The PRI's Protection Racket: Maintaining Control at the Grassroots

September 25, 2007

This past September
14, a driz-
zly Thursday pre-
ceding Mexico's
September 15-16
independence cel-
ebration, a few
hundred angry-looking pepe-
nadores-garbage pickers who
scavenge the huge dumps around
Mexico City-came to the city's
center to begin a three-day occupa-
tion of the front steps of the Federal
District's Legislative Assembly
building. Shouting slogans of soli-
darity and defiance, and singing
spirited songs celebrating rebellious
Mexicans, they began perhaps the
thirtieth occupation of the year of
those prominent steps. As one of
their leaders, an imposing-looking
man in a baseball cap, encouraged
them through a bullhorn, they hung
up two large banners denouncing
endors on Juirez Avenue in downtown Mexico City. They were
ea in January
the city for not complying with its
promise to construct public housing
near the dump sites.
They arrived just before Mexico
City's riot police barricaded a ten
square-block area around the build-
ing. Trucking in their own rudimen-
tary cooking equipment, along with
two port-a-johns, the garbage pick-
ers threatened to stay just long
enough to disrupt Saturday's sched-
uled "State of the City" address by
the city's appointed mayor, Oscar
Espinosa Villareal. On Friday, the
second day of the occupation of the
Assembly steps, a truckload of tor-
tillas and a band of nortefia musi-
cians were allowed through the bar-
ricades to feed and entertain the
garbage pickers. Throughout
Friday, observers were impressed
by how gently the
police were han-
dling the occu-
piers of the Ass-
embly steps.
That same day,
a number of
other groups ar-
rived on the scene to add their voic-
es to the denunciations of the city
and federal governments, both dom-
inated by the governing Institutional
Revolutionary Party (PRI). They
found their way barred, however, by
the police barricades. These groups
included the dismissed bus drivers
of the dissolved municipal bus line,
Ruta 100; a militant housing-
focused neighborhood organization
called the Assembly of Barrios; and
an ad-hoc collection of street ven-
dors protesting their eviction from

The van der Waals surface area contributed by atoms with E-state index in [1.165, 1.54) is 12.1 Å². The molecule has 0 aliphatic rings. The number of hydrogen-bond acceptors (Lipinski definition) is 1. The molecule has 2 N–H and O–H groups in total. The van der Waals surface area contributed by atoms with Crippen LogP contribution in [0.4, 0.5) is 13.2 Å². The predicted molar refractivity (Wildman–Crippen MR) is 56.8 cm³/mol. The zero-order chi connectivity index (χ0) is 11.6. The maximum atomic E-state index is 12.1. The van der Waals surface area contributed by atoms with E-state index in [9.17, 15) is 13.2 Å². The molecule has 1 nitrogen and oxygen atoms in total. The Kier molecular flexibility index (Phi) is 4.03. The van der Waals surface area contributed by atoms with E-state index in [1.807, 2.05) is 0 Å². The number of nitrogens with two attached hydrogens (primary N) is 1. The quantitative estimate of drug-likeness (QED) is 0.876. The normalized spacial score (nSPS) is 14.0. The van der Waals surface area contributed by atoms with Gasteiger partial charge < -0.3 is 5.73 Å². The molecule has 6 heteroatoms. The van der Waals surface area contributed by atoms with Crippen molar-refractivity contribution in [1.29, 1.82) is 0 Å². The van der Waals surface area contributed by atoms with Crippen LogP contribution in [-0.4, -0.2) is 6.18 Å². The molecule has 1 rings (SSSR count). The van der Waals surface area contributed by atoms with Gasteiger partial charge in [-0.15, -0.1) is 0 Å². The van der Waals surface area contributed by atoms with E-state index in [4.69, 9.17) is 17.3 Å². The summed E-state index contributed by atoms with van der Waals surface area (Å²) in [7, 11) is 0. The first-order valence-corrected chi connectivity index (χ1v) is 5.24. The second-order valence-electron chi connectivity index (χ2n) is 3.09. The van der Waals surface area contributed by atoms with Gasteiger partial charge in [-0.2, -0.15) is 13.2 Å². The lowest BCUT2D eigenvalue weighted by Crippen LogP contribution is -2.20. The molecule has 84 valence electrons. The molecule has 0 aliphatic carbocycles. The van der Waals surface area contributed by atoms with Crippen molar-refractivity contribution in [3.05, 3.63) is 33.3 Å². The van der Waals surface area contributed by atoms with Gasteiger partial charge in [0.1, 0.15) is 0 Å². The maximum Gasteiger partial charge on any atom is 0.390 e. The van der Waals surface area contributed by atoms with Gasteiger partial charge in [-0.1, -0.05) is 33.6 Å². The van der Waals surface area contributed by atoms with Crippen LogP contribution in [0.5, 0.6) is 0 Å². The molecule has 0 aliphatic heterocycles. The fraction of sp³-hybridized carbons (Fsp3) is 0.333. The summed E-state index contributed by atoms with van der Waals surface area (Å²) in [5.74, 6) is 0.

the most popular streets of down-
town Mexico City.
By early Saturday morning, the
various outside-the-barricades sit-
ins and demonstrations had merged
into a loosely organized rally of sev-
eral thousand people in front of the
Fred Rosen is an editor on leave from
NACLA. He is working for the Mexico City
newspaper, El Financiero International.
city's well-manicured central park,
the Alameda. The Alameda demon-
stration was small by Mexico City
standards, but in this period of eco-
nomic crisis, it was angry, threaten-
ing, and very anti-Espinosa in tone.
It was the Mayor, after all, who had
fired the drivers, enforced the ban
against the vendors, and dragged his
feet on the construction of housing
for the poor. Beyond that, as a para-
digmatic corrupt and careerist PRI
functionary, most likely taking
orders from some of the powerful
figures held responsible for the
country's severe depression,
Espinosa was an easy target for
the crowd's frustration and anger.
As the anti-Espinosa demon-
stration outside the police barri-
cades grew in size and volubility,
the pepenadores were heating
tortillas and amiably mingling
with the police. By midday, as
they began taking up positions
around the entire front of the
building, their real mission
became clear. They were there
not to protest, but to protect the
building-and' the Mayor's
address-from the menacing
demonstrators at the Alameda.
Had the Alameda group attempted
to break through the police barri-
cades, the occupiers of the front
steps would have been there as a
second line of defense. The garbage
pickers, in short, had been brought
in as "shock troops" for the PRI.
In Mexico City, things are seldom
as they seem. The genius of the
long-ruling PRI has been its ability
to organize groups like the garbage
pickers, dole out benefits to them,
and incorporate them-albeit in a
subordinate role-into the ruling
structure. The country's worst eco-
nomic depression in 60 years, known here simply as "The Crisis,"
has, however, made this task some-
what more difficult.
Some of the protesters outside the
barricades had their own ambiguous
links to the PRI. The street vendors
were a heavily priista group,
incensed over the shrinking down-
town territory in which they were
allowed to sell. The dismissed bus
drivers of Ruta 100, despite their
radical commitments-they have
openly supported the Zapatistas in
Chiapas-were not long ago mili-
tant priistas themselves, and
allegedly played the same "shock-
troop" role for former mayor
Manuel Camacho. When Camacho
left the city government in 1993, opening a rift that culminated with
his departure from the party in late
1995, Ruta 100 lost its protection,
The genius of the PRI
has been its ability to
incorporate different groul
into the ruling structure.
The current economic
depression has made
that task more difficult.
and ultimately its existence in a
restructuring of the city bus system
linked both to privatization and the
settling of scores. Now the bus dri-
vers were unemployed and on the
wrong side of the barricades. Only
the neighborhood activists had no
evident ties to the PRI. They were
either independent, or linked to the
center-left opposition Party of the
Democratic Revolution (PRD).
"What we see on both sides of the
barricades," said a neighborhood
activist who gave her name as
Filomena, "are groups of the poor,
organized for their survival. The